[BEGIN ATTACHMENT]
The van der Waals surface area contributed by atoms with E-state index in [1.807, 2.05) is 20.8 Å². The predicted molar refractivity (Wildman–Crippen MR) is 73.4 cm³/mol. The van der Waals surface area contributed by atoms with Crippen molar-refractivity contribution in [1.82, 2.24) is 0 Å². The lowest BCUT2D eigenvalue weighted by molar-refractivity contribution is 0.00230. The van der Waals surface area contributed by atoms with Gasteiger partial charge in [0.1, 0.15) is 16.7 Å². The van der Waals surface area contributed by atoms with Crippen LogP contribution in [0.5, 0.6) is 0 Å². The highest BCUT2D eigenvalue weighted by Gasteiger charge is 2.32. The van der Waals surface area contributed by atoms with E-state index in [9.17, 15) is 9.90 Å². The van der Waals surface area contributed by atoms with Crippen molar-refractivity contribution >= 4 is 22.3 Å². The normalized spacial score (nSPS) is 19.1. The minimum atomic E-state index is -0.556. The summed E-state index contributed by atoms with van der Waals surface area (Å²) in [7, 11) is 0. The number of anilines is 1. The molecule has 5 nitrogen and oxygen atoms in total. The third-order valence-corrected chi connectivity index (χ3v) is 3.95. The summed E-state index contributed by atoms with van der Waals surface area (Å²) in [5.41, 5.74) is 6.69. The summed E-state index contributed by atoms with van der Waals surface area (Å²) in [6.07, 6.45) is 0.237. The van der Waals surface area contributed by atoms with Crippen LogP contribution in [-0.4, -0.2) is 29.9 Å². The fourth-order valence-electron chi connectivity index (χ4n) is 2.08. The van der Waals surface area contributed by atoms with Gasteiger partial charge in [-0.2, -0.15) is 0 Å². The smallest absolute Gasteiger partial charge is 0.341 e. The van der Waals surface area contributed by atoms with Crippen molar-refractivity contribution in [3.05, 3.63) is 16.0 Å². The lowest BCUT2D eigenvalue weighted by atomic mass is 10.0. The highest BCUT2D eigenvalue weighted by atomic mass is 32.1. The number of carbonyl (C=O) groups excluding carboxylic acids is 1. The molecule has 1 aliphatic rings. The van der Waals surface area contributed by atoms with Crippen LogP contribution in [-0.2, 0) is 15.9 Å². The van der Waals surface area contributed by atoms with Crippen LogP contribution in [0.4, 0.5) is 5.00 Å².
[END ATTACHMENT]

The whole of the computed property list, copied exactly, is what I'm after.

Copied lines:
The van der Waals surface area contributed by atoms with E-state index in [1.807, 2.05) is 20.8 Å². The predicted molar refractivity (Wildman–Crippen MR) is 73.4 cm³/mol. The van der Waals surface area contributed by atoms with Crippen molar-refractivity contribution in [1.82, 2.24) is 0 Å². The lowest BCUT2D eigenvalue weighted by molar-refractivity contribution is 0.00230. The van der Waals surface area contributed by atoms with Gasteiger partial charge in [0.1, 0.15) is 16.7 Å². The van der Waals surface area contributed by atoms with Crippen LogP contribution in [0.5, 0.6) is 0 Å². The highest BCUT2D eigenvalue weighted by Gasteiger charge is 2.32. The van der Waals surface area contributed by atoms with E-state index in [9.17, 15) is 9.90 Å². The van der Waals surface area contributed by atoms with Crippen molar-refractivity contribution >= 4 is 22.3 Å². The normalized spacial score (nSPS) is 19.1. The minimum atomic E-state index is -0.556. The summed E-state index contributed by atoms with van der Waals surface area (Å²) in [7, 11) is 0. The number of anilines is 1. The molecule has 5 nitrogen and oxygen atoms in total. The third-order valence-corrected chi connectivity index (χ3v) is 3.95. The summed E-state index contributed by atoms with van der Waals surface area (Å²) in [5.41, 5.74) is 6.69. The summed E-state index contributed by atoms with van der Waals surface area (Å²) in [6.07, 6.45) is 0.237. The van der Waals surface area contributed by atoms with Crippen LogP contribution in [-0.4, -0.2) is 29.9 Å². The fourth-order valence-electron chi connectivity index (χ4n) is 2.08. The van der Waals surface area contributed by atoms with Gasteiger partial charge in [-0.2, -0.15) is 0 Å². The smallest absolute Gasteiger partial charge is 0.341 e. The van der Waals surface area contributed by atoms with Crippen molar-refractivity contribution in [3.05, 3.63) is 16.0 Å². The lowest BCUT2D eigenvalue weighted by atomic mass is 10.0. The highest BCUT2D eigenvalue weighted by atomic mass is 32.1. The number of carbonyl (C=O) groups excluding carboxylic acids is 1. The molecule has 1 aliphatic rings. The van der Waals surface area contributed by atoms with Crippen LogP contribution in [-0.2, 0) is 15.9 Å². The van der Waals surface area contributed by atoms with Crippen LogP contribution in [0.4, 0.5) is 5.00 Å².